ROCKAWAY — Assemblyman Jack Ciattarelli took aim at Gov. Chris Christie on Monday as he faced a crowd of Morris County Republicans at a town hall event.
At a small American Legion post in Rockaway Township, Ciattarelli, a candidate for the GOP nomination for governor, said he would bring a different brand of Republican leadership. His opponent for the nomination, Lt. Gov. Kim Guadagno would just be more of the same, he said.
“The only way Republicans win this November is with an entirely new message,” he said.
Ciattarelli threw cold water on Guadagno’s tax plan, which would slash property taxes by up to $3,000 for New Jersey homeowners. If enacted, that plan will cost the state $1.5 billion per year, a cost that Guadagno says can be covered through a number of cost-saving measures including forcing municipalities to share services and bringing public employee health care more in line with what private employers provide. Ciattarelli said that Guadagno’s plan is based on finding revenue sources that may not be accessible.
“I am never going to make a promise made on an assumption,” Ciattarelli said. “It is a Band Aid approach.”
But Ciattarelli said he wants to eliminate the corporate business tax, one of the largest sources of revenue in the $35 billion state budget.
At the heart of his economic plan, Ciattarelli (R-Somerset) has been advocating a change in New Jersey’s school funding distribution, reducing some aid for low-income urban districts and sending it to suburban districts that are underfunded. Urban districts such as Hoboken and Jersey City have experienced an economic boom in recent years and should not keep getting a windfall from state taxpayers every year for their school costs, he argued.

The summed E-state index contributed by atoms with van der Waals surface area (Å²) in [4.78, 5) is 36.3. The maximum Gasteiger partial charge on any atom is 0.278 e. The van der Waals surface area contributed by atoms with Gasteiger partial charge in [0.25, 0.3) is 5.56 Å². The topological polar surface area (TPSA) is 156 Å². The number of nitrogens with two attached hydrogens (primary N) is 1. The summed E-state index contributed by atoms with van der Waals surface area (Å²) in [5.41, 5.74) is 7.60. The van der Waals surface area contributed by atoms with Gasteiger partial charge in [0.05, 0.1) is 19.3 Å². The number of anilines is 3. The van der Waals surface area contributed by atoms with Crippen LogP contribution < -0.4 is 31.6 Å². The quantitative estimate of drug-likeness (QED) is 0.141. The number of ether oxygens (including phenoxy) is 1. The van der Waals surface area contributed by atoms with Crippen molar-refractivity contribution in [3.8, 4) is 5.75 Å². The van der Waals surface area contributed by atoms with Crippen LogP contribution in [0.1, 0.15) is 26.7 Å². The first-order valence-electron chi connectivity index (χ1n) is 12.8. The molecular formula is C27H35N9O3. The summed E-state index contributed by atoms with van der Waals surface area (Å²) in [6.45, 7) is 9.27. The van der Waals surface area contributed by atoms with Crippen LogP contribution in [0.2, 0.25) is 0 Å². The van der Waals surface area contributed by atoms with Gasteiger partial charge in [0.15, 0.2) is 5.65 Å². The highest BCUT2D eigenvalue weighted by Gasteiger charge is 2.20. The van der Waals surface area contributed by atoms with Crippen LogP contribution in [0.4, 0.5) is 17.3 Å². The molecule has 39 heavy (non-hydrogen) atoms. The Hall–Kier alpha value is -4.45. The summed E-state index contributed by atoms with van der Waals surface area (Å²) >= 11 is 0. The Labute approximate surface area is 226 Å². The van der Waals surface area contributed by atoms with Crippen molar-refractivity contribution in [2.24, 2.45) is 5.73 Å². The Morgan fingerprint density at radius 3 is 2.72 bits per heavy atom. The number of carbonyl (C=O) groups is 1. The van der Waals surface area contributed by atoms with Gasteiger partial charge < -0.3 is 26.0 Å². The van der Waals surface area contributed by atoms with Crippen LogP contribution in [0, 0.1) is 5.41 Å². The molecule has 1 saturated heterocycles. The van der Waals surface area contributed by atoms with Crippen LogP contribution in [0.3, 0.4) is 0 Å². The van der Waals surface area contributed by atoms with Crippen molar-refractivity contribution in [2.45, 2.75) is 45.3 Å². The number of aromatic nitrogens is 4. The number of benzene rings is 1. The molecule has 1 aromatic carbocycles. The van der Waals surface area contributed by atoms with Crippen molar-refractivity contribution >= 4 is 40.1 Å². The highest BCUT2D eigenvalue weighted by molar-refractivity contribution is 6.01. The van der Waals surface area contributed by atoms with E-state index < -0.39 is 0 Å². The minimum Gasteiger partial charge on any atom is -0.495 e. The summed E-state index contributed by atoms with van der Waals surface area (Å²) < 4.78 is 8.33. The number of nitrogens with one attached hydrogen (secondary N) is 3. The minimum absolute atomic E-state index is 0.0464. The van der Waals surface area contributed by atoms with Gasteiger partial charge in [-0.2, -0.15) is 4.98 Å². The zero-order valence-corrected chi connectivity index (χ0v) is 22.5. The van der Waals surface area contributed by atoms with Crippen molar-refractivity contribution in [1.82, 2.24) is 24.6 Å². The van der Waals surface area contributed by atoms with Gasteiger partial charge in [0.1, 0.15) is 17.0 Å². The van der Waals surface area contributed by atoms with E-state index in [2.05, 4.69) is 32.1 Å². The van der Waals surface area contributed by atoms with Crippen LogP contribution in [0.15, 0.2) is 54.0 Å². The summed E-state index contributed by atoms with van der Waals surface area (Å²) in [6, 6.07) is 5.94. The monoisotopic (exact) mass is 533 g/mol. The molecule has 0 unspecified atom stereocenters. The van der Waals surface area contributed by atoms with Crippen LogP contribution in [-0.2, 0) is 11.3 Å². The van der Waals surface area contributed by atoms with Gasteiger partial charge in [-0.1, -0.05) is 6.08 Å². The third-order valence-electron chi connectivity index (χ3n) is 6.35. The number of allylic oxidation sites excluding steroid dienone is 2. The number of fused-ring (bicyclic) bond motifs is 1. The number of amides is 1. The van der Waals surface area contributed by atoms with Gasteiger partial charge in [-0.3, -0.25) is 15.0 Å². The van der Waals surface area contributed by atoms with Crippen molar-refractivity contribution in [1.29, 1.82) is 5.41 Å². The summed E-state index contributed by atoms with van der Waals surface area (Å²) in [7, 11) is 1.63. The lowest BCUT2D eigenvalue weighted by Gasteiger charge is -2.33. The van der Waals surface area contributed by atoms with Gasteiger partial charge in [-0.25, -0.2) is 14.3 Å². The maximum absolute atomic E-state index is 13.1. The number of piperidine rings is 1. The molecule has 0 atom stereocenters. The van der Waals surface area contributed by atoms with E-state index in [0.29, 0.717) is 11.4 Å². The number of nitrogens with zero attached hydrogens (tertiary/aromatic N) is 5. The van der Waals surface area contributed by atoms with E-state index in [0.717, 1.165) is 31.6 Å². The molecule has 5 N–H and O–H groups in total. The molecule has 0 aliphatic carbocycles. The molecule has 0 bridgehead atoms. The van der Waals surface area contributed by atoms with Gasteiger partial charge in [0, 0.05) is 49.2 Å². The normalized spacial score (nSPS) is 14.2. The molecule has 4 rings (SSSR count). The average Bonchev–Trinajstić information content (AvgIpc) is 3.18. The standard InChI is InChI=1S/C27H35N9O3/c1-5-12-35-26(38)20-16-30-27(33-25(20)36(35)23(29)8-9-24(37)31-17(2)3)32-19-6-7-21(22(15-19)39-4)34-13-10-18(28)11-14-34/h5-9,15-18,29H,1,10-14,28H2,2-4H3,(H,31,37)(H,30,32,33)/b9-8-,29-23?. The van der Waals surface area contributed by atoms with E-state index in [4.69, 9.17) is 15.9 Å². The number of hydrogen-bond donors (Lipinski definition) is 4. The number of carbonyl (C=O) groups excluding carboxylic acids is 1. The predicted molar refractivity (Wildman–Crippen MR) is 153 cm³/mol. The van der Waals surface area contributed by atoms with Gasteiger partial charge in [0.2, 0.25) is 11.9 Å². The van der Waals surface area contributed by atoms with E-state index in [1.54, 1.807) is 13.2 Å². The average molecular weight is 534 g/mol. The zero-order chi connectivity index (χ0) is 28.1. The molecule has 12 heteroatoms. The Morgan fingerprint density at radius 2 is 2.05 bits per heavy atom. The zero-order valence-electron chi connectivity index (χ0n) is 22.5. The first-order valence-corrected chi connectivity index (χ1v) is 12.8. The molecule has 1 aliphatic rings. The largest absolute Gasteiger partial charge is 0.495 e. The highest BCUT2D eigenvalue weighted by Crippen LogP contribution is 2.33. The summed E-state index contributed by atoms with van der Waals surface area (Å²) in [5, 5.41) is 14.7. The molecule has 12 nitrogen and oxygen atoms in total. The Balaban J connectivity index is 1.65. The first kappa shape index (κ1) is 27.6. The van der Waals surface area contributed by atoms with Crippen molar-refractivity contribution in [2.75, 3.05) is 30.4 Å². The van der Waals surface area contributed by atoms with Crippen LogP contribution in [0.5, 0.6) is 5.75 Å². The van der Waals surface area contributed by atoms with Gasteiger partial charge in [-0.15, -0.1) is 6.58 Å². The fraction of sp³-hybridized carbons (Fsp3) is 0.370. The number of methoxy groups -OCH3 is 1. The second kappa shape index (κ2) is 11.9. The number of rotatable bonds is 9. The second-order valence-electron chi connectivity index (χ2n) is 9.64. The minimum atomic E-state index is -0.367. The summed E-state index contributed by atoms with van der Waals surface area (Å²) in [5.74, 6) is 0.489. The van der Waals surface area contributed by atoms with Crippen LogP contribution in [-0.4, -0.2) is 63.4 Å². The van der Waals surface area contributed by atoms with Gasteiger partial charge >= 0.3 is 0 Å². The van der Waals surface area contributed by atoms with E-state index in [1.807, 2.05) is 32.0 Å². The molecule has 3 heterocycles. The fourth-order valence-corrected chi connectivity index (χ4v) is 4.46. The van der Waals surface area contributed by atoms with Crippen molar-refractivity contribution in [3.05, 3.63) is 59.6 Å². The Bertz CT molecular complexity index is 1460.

Ciattarelli’s platform, like Guadagno’s, includes public employee benefit reform. Both candidates have said they plan to curb the practice of public workers cashing in unused sick and vacation days when they retire. If elected, he says he plans to downsize state government to save costs. Christie has boasted that he has cut 11,000 workers from the state’s ranks. Ciattarelli also would push to get more funds from the federal government, he said.
In addition to his economic plan, Ciattarelli said he would defend Second Amendment gun rights, find a “happy spot” on environmental safety regulations, push back against cities that have declared themselves sanctuary cities, and change New Jersey’s “party boss” political structure.
“I want to fix New Jersey,” Ciattarelli said. “Here’s the last thing you want to tell Jack Ciattarelli, ‘It can’t be done.’”